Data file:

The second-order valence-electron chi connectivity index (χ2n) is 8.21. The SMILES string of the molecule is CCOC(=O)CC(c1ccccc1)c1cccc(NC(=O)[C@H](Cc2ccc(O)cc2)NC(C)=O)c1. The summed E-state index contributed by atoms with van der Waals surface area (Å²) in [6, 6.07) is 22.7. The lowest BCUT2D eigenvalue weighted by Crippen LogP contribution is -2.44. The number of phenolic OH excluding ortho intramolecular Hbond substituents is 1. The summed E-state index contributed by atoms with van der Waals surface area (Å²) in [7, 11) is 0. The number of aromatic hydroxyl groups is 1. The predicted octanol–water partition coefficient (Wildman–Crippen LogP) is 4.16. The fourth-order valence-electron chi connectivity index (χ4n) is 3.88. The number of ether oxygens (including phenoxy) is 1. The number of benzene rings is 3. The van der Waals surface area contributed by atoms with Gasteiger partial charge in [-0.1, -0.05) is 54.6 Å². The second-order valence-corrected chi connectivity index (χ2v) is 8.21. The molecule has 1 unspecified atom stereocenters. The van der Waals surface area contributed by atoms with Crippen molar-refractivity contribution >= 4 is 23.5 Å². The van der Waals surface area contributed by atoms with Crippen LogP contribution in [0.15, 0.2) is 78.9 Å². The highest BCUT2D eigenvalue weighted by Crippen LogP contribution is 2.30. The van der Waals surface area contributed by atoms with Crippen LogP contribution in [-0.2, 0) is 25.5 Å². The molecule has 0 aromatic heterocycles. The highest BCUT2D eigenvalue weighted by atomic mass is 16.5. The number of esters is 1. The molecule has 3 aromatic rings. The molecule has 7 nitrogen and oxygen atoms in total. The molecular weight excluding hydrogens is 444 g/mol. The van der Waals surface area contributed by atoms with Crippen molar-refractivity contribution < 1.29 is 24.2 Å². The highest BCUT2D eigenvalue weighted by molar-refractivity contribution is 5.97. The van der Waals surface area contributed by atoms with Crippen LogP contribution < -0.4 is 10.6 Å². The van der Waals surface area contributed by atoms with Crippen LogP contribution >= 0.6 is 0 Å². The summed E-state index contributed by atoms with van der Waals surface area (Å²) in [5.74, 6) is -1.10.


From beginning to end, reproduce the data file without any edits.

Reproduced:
The second-order valence-electron chi connectivity index (χ2n) is 8.21. The SMILES string of the molecule is CCOC(=O)CC(c1ccccc1)c1cccc(NC(=O)[C@H](Cc2ccc(O)cc2)NC(C)=O)c1. The summed E-state index contributed by atoms with van der Waals surface area (Å²) in [6, 6.07) is 22.7. The lowest BCUT2D eigenvalue weighted by Crippen LogP contribution is -2.44. The number of phenolic OH excluding ortho intramolecular Hbond substituents is 1. The summed E-state index contributed by atoms with van der Waals surface area (Å²) in [7, 11) is 0. The number of aromatic hydroxyl groups is 1. The predicted octanol–water partition coefficient (Wildman–Crippen LogP) is 4.16. The fourth-order valence-electron chi connectivity index (χ4n) is 3.88. The number of ether oxygens (including phenoxy) is 1. The number of benzene rings is 3. The van der Waals surface area contributed by atoms with Gasteiger partial charge in [-0.1, -0.05) is 54.6 Å². The second-order valence-corrected chi connectivity index (χ2v) is 8.21. The molecule has 1 unspecified atom stereocenters. The van der Waals surface area contributed by atoms with Crippen molar-refractivity contribution >= 4 is 23.5 Å². The van der Waals surface area contributed by atoms with Crippen LogP contribution in [0.15, 0.2) is 78.9 Å². The highest BCUT2D eigenvalue weighted by Crippen LogP contribution is 2.30. The van der Waals surface area contributed by atoms with Crippen LogP contribution in [-0.2, 0) is 25.5 Å². The molecule has 0 aromatic heterocycles. The highest BCUT2D eigenvalue weighted by atomic mass is 16.5. The number of esters is 1. The molecule has 3 aromatic rings. The molecule has 7 nitrogen and oxygen atoms in total. The molecular weight excluding hydrogens is 444 g/mol. The van der Waals surface area contributed by atoms with Crippen molar-refractivity contribution < 1.29 is 24.2 Å². The highest BCUT2D eigenvalue weighted by molar-refractivity contribution is 5.97. The van der Waals surface area contributed by atoms with Crippen LogP contribution < -0.4 is 10.6 Å². The van der Waals surface area contributed by atoms with Crippen LogP contribution >= 0.6 is 0 Å². The summed E-state index contributed by atoms with van der Waals surface area (Å²) in [5.74, 6) is -1.10.